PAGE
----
Beyoncé. Picture: Twitter

Tina Knowles-Lawson worried her daughter Beyonce's Coachella performance would "confuse" her audience, but the singer was determined to shine a spotlight on black culture.

The 'Formation' singer pulled out all the stops for a spectacular show at the annual event last weekend, but her mother Tina Knowles-Lawson admitted she was "afraid" about the way her daughter had decided to honour black culture and historically black colleges and universities (HBCU) in her set as she worried the Californian festival's "predominantly white" audience wouldn't understand.

READ: Twitter has a meltdown over #BeyChella

She wrote on Instagram: "I told Beyoncé that I was afraid that the predominately white audience at Coachella would be confused by all of the black culture and Black college culture because it was something that they might not get.

"Her brave response to me made me feel a bit selfish and ashamed.

"She said, 'I have worked very hard to get to the point where I have a true voice and at this point in my life and my career I have a responsibility to do what's best for the world and not what is most popular. "

Saw this written above photo and commentary by: Alisa Adamson Profit and thought i would share it with you https://apple.news/AmQP7CFzMQOS7gDDGvfigMw ❤️❤️I told Beyonce that i was afraid that the predominately white audience at Coachella would be confused by all of the black culture and Black college culture because it was something that they might not get. Her brave response to me made me feel a-bit selfish and ashamed. She said i have worked very hard to get to the point where i have a true voice and At this point in my life and my career i have a responsibility to do whats best for the world and not what is most popular “ She said that her hope is that after the show young people would research this culture and see how cool it is, and young people black and white would listen to “ LIFT EVERY VOICE AND SING and see how amazing the words are for us all and bridge the gap. She also hopes that it will encourage young kids to enroll in our amazing HIstorically Black Colleges and Universities . I stand corrected ❤️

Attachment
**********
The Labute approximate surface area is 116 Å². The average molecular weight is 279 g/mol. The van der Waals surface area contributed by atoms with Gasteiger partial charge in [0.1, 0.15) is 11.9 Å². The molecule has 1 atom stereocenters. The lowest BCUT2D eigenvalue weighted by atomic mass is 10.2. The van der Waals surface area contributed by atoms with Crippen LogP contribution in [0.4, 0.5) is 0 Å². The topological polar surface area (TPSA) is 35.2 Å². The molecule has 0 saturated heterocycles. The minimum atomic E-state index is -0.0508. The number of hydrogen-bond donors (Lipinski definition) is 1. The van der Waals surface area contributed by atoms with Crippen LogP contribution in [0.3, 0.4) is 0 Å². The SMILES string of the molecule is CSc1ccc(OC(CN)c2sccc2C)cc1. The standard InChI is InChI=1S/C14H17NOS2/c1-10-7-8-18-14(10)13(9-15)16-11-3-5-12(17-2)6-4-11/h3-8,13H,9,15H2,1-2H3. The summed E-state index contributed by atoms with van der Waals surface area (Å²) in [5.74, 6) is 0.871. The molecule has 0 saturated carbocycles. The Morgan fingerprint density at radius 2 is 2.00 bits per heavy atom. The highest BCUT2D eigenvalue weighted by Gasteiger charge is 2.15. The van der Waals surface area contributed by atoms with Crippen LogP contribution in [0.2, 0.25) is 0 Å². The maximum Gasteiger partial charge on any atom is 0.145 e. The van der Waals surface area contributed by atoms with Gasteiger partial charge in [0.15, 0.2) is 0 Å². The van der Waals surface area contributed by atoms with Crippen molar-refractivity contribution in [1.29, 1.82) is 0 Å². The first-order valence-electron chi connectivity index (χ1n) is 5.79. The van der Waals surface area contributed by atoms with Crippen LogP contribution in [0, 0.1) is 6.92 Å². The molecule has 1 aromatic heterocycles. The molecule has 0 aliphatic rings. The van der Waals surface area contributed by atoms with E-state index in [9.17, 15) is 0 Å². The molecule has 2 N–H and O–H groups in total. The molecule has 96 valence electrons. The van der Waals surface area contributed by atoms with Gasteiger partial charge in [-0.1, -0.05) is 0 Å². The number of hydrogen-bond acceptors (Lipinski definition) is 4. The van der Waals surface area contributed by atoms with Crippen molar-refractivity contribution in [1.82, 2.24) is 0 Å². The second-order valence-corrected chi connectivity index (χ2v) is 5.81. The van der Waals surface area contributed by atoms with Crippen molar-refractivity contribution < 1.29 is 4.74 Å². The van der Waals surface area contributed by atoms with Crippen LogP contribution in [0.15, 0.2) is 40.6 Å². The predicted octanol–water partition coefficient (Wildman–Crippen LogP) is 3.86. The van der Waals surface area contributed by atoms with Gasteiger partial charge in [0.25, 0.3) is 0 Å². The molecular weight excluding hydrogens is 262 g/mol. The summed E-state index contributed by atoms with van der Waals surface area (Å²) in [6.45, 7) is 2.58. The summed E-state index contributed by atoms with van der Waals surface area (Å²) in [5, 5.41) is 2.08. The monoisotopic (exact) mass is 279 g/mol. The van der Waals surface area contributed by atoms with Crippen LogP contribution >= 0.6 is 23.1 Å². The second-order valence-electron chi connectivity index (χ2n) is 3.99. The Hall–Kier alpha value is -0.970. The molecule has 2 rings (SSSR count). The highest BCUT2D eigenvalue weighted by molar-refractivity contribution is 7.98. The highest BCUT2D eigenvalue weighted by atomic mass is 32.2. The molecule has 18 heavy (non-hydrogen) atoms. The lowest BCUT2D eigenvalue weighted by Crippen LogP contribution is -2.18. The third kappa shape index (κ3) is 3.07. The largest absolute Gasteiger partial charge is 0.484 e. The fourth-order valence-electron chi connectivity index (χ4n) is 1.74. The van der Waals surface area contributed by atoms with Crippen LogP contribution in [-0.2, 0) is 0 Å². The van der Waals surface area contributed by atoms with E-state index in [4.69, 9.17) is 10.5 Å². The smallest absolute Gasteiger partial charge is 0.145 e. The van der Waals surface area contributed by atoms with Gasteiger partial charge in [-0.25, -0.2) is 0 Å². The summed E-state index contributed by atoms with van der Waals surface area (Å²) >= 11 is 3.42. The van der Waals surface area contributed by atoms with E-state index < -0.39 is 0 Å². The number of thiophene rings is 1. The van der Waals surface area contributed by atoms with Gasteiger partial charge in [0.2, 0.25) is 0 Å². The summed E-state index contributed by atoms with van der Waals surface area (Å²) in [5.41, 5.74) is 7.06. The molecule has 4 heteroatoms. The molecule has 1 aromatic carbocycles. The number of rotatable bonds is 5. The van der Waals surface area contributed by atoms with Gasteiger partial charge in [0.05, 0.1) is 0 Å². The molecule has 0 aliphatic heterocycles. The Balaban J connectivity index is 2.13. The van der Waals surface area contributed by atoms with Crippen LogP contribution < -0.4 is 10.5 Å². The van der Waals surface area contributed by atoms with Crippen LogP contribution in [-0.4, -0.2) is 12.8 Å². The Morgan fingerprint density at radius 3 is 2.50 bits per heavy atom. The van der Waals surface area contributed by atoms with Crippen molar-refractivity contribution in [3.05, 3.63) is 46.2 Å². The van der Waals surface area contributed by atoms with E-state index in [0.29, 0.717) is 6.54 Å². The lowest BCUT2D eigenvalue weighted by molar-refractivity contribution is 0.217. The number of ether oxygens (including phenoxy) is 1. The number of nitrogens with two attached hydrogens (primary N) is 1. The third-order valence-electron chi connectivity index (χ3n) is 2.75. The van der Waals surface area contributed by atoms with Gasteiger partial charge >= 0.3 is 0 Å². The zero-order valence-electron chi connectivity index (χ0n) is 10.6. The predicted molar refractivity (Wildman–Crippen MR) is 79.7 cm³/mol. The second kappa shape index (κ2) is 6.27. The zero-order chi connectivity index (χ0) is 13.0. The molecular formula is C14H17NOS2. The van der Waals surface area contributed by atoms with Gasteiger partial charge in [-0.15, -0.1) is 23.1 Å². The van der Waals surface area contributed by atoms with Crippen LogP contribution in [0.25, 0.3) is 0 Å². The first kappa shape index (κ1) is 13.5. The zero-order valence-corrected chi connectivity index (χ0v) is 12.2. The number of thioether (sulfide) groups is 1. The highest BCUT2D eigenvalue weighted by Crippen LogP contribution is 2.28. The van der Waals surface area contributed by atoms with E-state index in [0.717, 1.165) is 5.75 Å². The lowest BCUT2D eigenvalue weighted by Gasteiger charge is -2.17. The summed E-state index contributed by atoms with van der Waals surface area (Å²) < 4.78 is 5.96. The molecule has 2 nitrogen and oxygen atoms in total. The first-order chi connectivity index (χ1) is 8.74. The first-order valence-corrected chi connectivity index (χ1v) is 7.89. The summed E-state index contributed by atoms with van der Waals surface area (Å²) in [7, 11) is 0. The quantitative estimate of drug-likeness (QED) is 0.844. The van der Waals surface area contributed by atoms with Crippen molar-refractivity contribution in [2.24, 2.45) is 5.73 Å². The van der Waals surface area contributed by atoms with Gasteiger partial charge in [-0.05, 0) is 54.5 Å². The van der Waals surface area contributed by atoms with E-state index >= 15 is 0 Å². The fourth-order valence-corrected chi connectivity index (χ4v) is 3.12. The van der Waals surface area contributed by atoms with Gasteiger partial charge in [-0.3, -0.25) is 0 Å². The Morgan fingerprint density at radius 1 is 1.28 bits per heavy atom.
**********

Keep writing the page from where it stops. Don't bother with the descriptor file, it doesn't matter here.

A post shared by Tina Knowles (@mstinalawson) on

And the 36-year-old singer - who was the first black woman to headline the event - told her mother she wanted her performance to encourage young people to go out and research and better understand her cultural referencing from the show.

Tina added: "She said that her hope is that after the show young people would research this culture and see how cool it is, and young people black and white would listen to 'LIFT EVERY VOICE AND SING' and see how amazing the words are for us all and bridge the gap. She also hopes that it will encourage young kids to enroll in our amazing Historically Black Colleges and Universities. I stand corrected.(sic)"